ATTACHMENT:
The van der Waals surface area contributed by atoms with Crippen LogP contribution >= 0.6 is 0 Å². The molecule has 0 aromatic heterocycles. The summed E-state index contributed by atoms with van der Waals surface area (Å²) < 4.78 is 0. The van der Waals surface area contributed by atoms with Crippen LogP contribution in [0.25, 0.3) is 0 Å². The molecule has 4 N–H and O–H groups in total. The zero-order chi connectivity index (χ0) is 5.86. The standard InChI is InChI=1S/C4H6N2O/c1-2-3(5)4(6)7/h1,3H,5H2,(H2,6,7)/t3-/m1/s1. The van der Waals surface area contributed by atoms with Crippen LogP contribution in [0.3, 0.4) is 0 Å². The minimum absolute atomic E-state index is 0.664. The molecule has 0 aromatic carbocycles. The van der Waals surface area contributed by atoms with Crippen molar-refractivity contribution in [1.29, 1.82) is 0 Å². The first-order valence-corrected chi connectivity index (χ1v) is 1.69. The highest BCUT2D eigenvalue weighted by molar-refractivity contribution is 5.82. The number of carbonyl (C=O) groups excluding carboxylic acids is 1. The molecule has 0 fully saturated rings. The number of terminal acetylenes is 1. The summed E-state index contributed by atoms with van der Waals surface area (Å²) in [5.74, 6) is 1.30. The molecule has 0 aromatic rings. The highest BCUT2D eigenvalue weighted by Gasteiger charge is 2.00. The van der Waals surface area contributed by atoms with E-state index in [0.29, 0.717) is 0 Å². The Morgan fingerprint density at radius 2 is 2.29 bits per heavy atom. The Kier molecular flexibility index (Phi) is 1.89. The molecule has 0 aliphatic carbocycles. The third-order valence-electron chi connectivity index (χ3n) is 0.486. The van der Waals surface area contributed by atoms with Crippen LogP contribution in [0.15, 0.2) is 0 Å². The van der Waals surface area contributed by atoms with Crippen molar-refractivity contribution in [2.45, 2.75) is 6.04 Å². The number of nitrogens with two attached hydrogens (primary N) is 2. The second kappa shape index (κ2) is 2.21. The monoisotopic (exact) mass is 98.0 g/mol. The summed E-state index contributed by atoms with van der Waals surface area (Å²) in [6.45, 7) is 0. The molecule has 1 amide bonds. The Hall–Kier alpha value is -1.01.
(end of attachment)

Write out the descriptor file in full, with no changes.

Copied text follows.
The van der Waals surface area contributed by atoms with Crippen LogP contribution >= 0.6 is 0 Å². The molecule has 0 aromatic heterocycles. The summed E-state index contributed by atoms with van der Waals surface area (Å²) < 4.78 is 0. The van der Waals surface area contributed by atoms with Crippen LogP contribution in [0.25, 0.3) is 0 Å². The molecule has 4 N–H and O–H groups in total. The zero-order chi connectivity index (χ0) is 5.86. The standard InChI is InChI=1S/C4H6N2O/c1-2-3(5)4(6)7/h1,3H,5H2,(H2,6,7)/t3-/m1/s1. The van der Waals surface area contributed by atoms with Crippen LogP contribution in [0.3, 0.4) is 0 Å². The minimum absolute atomic E-state index is 0.664. The molecule has 0 aromatic carbocycles. The van der Waals surface area contributed by atoms with Crippen molar-refractivity contribution in [1.29, 1.82) is 0 Å². The first-order valence-corrected chi connectivity index (χ1v) is 1.69. The highest BCUT2D eigenvalue weighted by molar-refractivity contribution is 5.82. The number of carbonyl (C=O) groups excluding carboxylic acids is 1. The molecule has 0 fully saturated rings. The number of terminal acetylenes is 1. The summed E-state index contributed by atoms with van der Waals surface area (Å²) in [5.74, 6) is 1.30. The molecule has 0 aromatic rings. The highest BCUT2D eigenvalue weighted by Gasteiger charge is 2.00. The van der Waals surface area contributed by atoms with E-state index in [0.29, 0.717) is 0 Å². The Morgan fingerprint density at radius 2 is 2.29 bits per heavy atom. The Kier molecular flexibility index (Phi) is 1.89. The molecule has 0 aliphatic carbocycles. The third-order valence-electron chi connectivity index (χ3n) is 0.486. The van der Waals surface area contributed by atoms with Crippen LogP contribution in [0.15, 0.2) is 0 Å². The van der Waals surface area contributed by atoms with Crippen molar-refractivity contribution in [2.45, 2.75) is 6.04 Å². The number of nitrogens with two attached hydrogens (primary N) is 2. The second kappa shape index (κ2) is 2.21. The monoisotopic (exact) mass is 98.0 g/mol. The summed E-state index contributed by atoms with van der Waals surface area (Å²) in [6.45, 7) is 0. The molecule has 1 amide bonds. The Hall–Kier alpha value is -1.01.